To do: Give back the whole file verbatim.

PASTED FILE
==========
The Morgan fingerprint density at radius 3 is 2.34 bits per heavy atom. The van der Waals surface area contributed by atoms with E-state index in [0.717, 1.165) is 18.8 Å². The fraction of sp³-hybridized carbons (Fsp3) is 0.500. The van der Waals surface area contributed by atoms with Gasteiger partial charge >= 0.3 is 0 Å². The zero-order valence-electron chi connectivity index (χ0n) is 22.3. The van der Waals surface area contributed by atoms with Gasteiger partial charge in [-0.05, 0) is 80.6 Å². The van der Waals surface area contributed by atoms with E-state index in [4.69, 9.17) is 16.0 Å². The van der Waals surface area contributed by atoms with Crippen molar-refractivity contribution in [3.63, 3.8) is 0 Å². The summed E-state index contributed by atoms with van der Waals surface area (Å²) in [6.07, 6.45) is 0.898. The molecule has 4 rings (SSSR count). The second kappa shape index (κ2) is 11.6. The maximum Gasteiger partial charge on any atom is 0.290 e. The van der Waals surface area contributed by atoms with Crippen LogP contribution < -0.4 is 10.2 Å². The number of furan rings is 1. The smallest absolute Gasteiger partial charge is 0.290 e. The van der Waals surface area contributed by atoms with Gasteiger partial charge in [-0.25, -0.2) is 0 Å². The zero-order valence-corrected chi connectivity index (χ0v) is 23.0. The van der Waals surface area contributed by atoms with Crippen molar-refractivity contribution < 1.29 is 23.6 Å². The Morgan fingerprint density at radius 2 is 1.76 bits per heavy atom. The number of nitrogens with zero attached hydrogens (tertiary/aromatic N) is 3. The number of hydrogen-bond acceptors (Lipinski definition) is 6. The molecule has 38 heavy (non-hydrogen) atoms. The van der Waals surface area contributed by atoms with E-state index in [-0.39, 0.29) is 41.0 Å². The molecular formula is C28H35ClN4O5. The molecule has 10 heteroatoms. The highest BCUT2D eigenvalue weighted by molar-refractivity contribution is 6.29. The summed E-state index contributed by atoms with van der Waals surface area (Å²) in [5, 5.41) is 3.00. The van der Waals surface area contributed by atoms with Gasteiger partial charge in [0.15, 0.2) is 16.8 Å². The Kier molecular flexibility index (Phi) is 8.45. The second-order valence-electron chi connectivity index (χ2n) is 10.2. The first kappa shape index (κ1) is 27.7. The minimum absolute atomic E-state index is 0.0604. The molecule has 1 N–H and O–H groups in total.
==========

The Morgan fingerprint density at radius 3 is 2.34 bits per heavy atom. The van der Waals surface area contributed by atoms with E-state index in [0.717, 1.165) is 18.8 Å². The fraction of sp³-hybridized carbons (Fsp3) is 0.500. The van der Waals surface area contributed by atoms with Gasteiger partial charge >= 0.3 is 0 Å². The zero-order valence-electron chi connectivity index (χ0n) is 22.3. The van der Waals surface area contributed by atoms with Gasteiger partial charge in [-0.05, 0) is 80.6 Å². The van der Waals surface area contributed by atoms with E-state index in [4.69, 9.17) is 16.0 Å². The van der Waals surface area contributed by atoms with Crippen molar-refractivity contribution in [3.63, 3.8) is 0 Å². The summed E-state index contributed by atoms with van der Waals surface area (Å²) in [6.07, 6.45) is 0.898. The molecule has 4 rings (SSSR count). The second kappa shape index (κ2) is 11.6. The maximum Gasteiger partial charge on any atom is 0.290 e. The van der Waals surface area contributed by atoms with Crippen LogP contribution < -0.4 is 10.2 Å². The number of furan rings is 1. The smallest absolute Gasteiger partial charge is 0.290 e. The van der Waals surface area contributed by atoms with Gasteiger partial charge in [-0.25, -0.2) is 0 Å². The zero-order valence-corrected chi connectivity index (χ0v) is 23.0. The van der Waals surface area contributed by atoms with Crippen molar-refractivity contribution < 1.29 is 23.6 Å². The Morgan fingerprint density at radius 2 is 1.76 bits per heavy atom. The number of nitrogens with zero attached hydrogens (tertiary/aromatic N) is 3. The number of hydrogen-bond acceptors (Lipinski definition) is 6. The molecule has 38 heavy (non-hydrogen) atoms. The van der Waals surface area contributed by atoms with E-state index in [-0.39, 0.29) is 41.0 Å². The molecular formula is C28H35ClN4O5. The molecule has 10 heteroatoms. The highest BCUT2D eigenvalue weighted by molar-refractivity contribution is 6.29. The summed E-state index contributed by atoms with van der Waals surface area (Å²) in [5, 5.41) is 3.00. The van der Waals surface area contributed by atoms with Gasteiger partial charge in [0.15, 0.2) is 16.8 Å². The Kier molecular flexibility index (Phi) is 8.45. The second-order valence-electron chi connectivity index (χ2n) is 10.2. The first kappa shape index (κ1) is 27.7. The minimum absolute atomic E-state index is 0.0604. The molecule has 1 N–H and O–H groups in total.